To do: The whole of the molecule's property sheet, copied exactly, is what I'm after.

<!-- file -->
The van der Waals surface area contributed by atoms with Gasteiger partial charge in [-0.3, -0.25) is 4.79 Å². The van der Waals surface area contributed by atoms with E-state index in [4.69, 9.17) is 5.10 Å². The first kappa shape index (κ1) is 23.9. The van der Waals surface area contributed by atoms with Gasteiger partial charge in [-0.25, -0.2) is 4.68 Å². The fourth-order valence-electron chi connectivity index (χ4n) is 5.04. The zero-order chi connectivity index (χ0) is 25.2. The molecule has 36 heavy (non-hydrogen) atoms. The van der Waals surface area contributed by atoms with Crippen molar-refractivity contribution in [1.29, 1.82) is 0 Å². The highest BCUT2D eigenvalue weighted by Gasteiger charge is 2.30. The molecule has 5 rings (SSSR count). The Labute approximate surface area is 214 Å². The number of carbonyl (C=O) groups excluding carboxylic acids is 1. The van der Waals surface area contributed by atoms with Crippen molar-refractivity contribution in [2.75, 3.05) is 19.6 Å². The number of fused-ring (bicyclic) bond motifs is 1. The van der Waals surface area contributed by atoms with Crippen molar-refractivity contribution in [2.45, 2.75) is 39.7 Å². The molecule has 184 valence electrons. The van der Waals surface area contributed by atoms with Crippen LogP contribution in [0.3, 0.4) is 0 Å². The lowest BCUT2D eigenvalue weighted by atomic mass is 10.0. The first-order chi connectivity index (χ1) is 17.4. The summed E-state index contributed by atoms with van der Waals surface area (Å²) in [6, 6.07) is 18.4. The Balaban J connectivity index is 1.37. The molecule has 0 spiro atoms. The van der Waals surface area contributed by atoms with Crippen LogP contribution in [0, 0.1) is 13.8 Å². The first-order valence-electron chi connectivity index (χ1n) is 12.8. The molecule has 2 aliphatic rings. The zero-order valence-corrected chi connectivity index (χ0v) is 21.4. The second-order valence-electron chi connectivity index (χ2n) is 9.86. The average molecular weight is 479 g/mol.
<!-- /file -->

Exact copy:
The van der Waals surface area contributed by atoms with Gasteiger partial charge in [-0.3, -0.25) is 4.79 Å². The van der Waals surface area contributed by atoms with E-state index in [4.69, 9.17) is 5.10 Å². The first kappa shape index (κ1) is 23.9. The van der Waals surface area contributed by atoms with Gasteiger partial charge in [-0.25, -0.2) is 4.68 Å². The fourth-order valence-electron chi connectivity index (χ4n) is 5.04. The zero-order chi connectivity index (χ0) is 25.2. The molecule has 36 heavy (non-hydrogen) atoms. The van der Waals surface area contributed by atoms with Crippen molar-refractivity contribution in [1.29, 1.82) is 0 Å². The highest BCUT2D eigenvalue weighted by Gasteiger charge is 2.30. The molecule has 5 rings (SSSR count). The Labute approximate surface area is 214 Å². The number of carbonyl (C=O) groups excluding carboxylic acids is 1. The van der Waals surface area contributed by atoms with Crippen molar-refractivity contribution in [2.75, 3.05) is 19.6 Å². The number of fused-ring (bicyclic) bond motifs is 1. The van der Waals surface area contributed by atoms with Crippen molar-refractivity contribution in [2.45, 2.75) is 39.7 Å². The molecule has 184 valence electrons. The van der Waals surface area contributed by atoms with Crippen LogP contribution in [0.3, 0.4) is 0 Å². The lowest BCUT2D eigenvalue weighted by atomic mass is 10.0. The first-order chi connectivity index (χ1) is 17.4. The summed E-state index contributed by atoms with van der Waals surface area (Å²) in [6, 6.07) is 18.4. The Balaban J connectivity index is 1.37. The molecule has 0 spiro atoms. The van der Waals surface area contributed by atoms with Crippen LogP contribution in [0, 0.1) is 13.8 Å². The first-order valence-electron chi connectivity index (χ1n) is 12.8. The molecule has 2 aliphatic rings. The zero-order valence-corrected chi connectivity index (χ0v) is 21.4. The second-order valence-electron chi connectivity index (χ2n) is 9.86. The average molecular weight is 479 g/mol.